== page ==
Dissertation Defense Announcement: Karen LaFever for Doctor of Philosophy in Education
The Effect of Co-Teaching on Student Achievement in the Ninth Grade Physical Science Classroom
M.Ed., Secondary Education, University of Missouri-St. Louis, 1995
B.A., Education, St. Louis University, 1990
Date: November 6, 2012
Time: 1:00 PM – 3:00 PM
Place: E. Desmond Lee Technology and Learning Center
Co-teaching is a method that is increasing within schools across the nation as educators strive to leave no child behind. It is a costly method, having two paid instructors in one classroom with an average of 24 students shared between them. If it significantly increases the achievement of all students, it is well worth the costs involved. However, few studies have ever analyzed the effectiveness of this method on student achievement. This research follows the academic accomplishments of students in a ninth grade physical science course. Nine sections of the course “Force and Motion” are taught with a single teacher, one is led by a science-certified and special educator, and another is co-taught by two science certified teachers. Although the results show significance in the presence of a co-teacher, there is a minimal effect of co-teaching in this limited study.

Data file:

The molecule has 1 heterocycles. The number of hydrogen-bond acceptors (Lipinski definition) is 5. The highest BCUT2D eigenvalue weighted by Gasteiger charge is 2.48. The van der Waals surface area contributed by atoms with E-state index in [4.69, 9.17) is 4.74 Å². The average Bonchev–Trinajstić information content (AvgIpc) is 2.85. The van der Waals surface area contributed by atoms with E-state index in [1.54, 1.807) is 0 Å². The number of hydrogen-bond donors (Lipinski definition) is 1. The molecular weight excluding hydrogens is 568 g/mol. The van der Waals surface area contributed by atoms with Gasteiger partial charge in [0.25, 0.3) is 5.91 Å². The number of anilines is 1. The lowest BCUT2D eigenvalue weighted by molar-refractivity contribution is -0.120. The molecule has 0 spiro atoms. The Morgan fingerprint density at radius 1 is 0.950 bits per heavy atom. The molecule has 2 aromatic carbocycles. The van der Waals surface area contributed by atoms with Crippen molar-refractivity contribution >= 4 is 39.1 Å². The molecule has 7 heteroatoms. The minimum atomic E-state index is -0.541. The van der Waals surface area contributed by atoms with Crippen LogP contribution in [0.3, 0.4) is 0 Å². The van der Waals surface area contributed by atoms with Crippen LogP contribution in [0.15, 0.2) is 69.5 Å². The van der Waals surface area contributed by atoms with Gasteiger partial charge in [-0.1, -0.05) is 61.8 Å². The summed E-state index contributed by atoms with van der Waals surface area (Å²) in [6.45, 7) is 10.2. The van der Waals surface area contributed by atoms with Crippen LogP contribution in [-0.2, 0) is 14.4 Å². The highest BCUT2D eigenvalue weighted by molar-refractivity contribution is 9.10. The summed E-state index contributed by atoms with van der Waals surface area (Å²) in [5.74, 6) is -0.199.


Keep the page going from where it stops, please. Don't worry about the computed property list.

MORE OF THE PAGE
Defense of Dissertation Committee
- William C Kyle, Ph.D.
- Cody Ding, Ph.D.
- Joseph Polman, Ph. D.
- James Shymansky, Ph.D.
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